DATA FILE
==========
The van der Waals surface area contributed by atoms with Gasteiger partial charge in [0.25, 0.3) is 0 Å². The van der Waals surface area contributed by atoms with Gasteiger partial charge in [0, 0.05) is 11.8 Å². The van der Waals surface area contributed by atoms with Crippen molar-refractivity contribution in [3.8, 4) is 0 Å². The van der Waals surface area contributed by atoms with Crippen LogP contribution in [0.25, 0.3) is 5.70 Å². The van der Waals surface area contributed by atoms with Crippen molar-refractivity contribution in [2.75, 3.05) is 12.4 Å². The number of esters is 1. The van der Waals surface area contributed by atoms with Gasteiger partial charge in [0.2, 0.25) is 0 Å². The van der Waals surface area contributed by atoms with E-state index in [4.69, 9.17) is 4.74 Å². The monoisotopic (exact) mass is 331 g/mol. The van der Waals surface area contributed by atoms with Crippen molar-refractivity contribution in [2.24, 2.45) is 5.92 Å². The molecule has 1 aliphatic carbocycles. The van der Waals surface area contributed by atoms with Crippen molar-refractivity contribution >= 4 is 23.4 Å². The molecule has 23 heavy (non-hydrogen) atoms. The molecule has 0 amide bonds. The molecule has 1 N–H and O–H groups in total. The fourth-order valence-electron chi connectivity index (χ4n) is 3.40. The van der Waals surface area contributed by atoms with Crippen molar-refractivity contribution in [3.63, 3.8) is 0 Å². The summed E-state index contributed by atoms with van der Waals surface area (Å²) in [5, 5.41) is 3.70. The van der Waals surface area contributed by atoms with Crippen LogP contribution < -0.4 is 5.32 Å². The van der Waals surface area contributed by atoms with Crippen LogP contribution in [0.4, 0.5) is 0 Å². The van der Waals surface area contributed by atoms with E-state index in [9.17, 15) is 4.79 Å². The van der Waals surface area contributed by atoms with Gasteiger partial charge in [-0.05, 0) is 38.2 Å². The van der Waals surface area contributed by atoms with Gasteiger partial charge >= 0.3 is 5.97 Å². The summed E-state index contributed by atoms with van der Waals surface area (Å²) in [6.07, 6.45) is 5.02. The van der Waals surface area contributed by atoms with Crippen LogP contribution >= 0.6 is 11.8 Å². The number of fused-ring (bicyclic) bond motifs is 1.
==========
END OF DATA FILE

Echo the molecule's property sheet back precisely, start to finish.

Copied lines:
The van der Waals surface area contributed by atoms with Gasteiger partial charge in [0.25, 0.3) is 0 Å². The van der Waals surface area contributed by atoms with Gasteiger partial charge in [0, 0.05) is 11.8 Å². The van der Waals surface area contributed by atoms with Crippen molar-refractivity contribution in [3.8, 4) is 0 Å². The van der Waals surface area contributed by atoms with Crippen LogP contribution in [0.25, 0.3) is 5.70 Å². The van der Waals surface area contributed by atoms with Crippen molar-refractivity contribution in [2.75, 3.05) is 12.4 Å². The number of esters is 1. The van der Waals surface area contributed by atoms with Gasteiger partial charge in [0.2, 0.25) is 0 Å². The van der Waals surface area contributed by atoms with E-state index in [4.69, 9.17) is 4.74 Å². The monoisotopic (exact) mass is 331 g/mol. The van der Waals surface area contributed by atoms with Crippen molar-refractivity contribution in [2.24, 2.45) is 5.92 Å². The molecule has 1 aliphatic carbocycles. The van der Waals surface area contributed by atoms with Crippen molar-refractivity contribution >= 4 is 23.4 Å². The molecule has 23 heavy (non-hydrogen) atoms. The molecule has 0 amide bonds. The molecule has 1 N–H and O–H groups in total. The fourth-order valence-electron chi connectivity index (χ4n) is 3.40. The van der Waals surface area contributed by atoms with Crippen molar-refractivity contribution in [3.63, 3.8) is 0 Å². The summed E-state index contributed by atoms with van der Waals surface area (Å²) in [5, 5.41) is 3.70. The van der Waals surface area contributed by atoms with Crippen LogP contribution < -0.4 is 5.32 Å². The van der Waals surface area contributed by atoms with Crippen LogP contribution in [0.4, 0.5) is 0 Å². The van der Waals surface area contributed by atoms with E-state index in [9.17, 15) is 4.79 Å². The van der Waals surface area contributed by atoms with Gasteiger partial charge in [-0.05, 0) is 38.2 Å². The van der Waals surface area contributed by atoms with Gasteiger partial charge >= 0.3 is 5.97 Å². The summed E-state index contributed by atoms with van der Waals surface area (Å²) in [6.07, 6.45) is 5.02. The van der Waals surface area contributed by atoms with Crippen LogP contribution >= 0.6 is 11.8 Å². The number of fused-ring (bicyclic) bond motifs is 1.